Chief hit his only career Home Run at Yankee Stadium on May 12, 1973 off of Baltimore’s Mickey Scott. He was a pinch hitter for the pinch hitter for the designated hitter. Jim Ray Hart started the game against Mike Cuellar, and Ron Bloomberg pinch hit for him when Bob Reynolds came in relief. When Earl Weaver replaced Reynolds with Scott, Ralph Houk sent Chief up. With Bobby Murcer on first, Sanchez hit a shot to left; Al Bumbry tried to grab it, but he could not. That was a great win because we were tied with Baltimore for second on that particular day. Yankees blanked the Orioles 8-0; rookie Doc Medich got the win.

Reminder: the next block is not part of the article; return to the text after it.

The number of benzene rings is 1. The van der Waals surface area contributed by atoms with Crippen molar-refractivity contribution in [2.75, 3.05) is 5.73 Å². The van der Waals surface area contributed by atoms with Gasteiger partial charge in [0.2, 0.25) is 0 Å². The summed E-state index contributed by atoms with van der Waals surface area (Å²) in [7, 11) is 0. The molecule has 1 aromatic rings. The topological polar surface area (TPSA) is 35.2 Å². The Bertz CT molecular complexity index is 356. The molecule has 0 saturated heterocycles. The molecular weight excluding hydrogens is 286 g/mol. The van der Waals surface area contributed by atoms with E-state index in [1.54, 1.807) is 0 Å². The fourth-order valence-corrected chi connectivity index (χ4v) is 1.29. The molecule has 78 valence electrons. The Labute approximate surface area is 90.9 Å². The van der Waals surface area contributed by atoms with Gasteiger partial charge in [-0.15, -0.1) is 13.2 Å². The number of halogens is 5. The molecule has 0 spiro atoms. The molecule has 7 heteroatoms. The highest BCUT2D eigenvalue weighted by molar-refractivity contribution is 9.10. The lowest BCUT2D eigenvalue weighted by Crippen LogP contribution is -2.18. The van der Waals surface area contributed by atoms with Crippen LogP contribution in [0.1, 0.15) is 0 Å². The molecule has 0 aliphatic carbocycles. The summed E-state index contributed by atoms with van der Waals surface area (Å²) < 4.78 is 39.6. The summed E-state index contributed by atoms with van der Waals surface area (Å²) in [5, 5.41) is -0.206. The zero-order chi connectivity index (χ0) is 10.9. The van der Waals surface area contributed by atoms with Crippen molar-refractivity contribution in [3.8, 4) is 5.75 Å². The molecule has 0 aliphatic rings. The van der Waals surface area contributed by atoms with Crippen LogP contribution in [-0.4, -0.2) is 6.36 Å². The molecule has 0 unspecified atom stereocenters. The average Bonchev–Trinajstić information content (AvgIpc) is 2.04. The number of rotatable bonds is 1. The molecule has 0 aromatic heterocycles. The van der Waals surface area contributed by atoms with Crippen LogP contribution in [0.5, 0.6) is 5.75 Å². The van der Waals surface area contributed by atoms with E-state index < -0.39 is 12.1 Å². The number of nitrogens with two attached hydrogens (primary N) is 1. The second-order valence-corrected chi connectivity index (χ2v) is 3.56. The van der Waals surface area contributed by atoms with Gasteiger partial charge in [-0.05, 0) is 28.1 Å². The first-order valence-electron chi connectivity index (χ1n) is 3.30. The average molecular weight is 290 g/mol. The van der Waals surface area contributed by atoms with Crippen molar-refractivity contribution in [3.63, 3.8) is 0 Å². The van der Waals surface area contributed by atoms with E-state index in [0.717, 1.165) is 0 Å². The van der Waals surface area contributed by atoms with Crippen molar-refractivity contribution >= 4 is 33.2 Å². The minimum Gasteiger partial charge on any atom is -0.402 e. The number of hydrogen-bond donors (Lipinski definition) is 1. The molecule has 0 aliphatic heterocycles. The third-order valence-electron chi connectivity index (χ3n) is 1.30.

Chief went hitless in his first two major league games; his first hit came at Yankee Stadium, off Mike Paul of the Texas Rangers. It was a two-out hit to left, with an RBI; Roy White scored. His last hit came in his final game as a New York Yankee, and as a major league baseball player. It was the final game of the 1973 season; I was on the mound against Detroit. He came in to the game as a seventh inning replacement for Graig Nettles; facing Fred Holdsworth, he hit a two-out, two-run single to center, driving in Otto Velez and Hal Lanier. And Chief could never touch Wilbur Wood; nine At-Bats in 1972 and 1973, he hit .000 off him.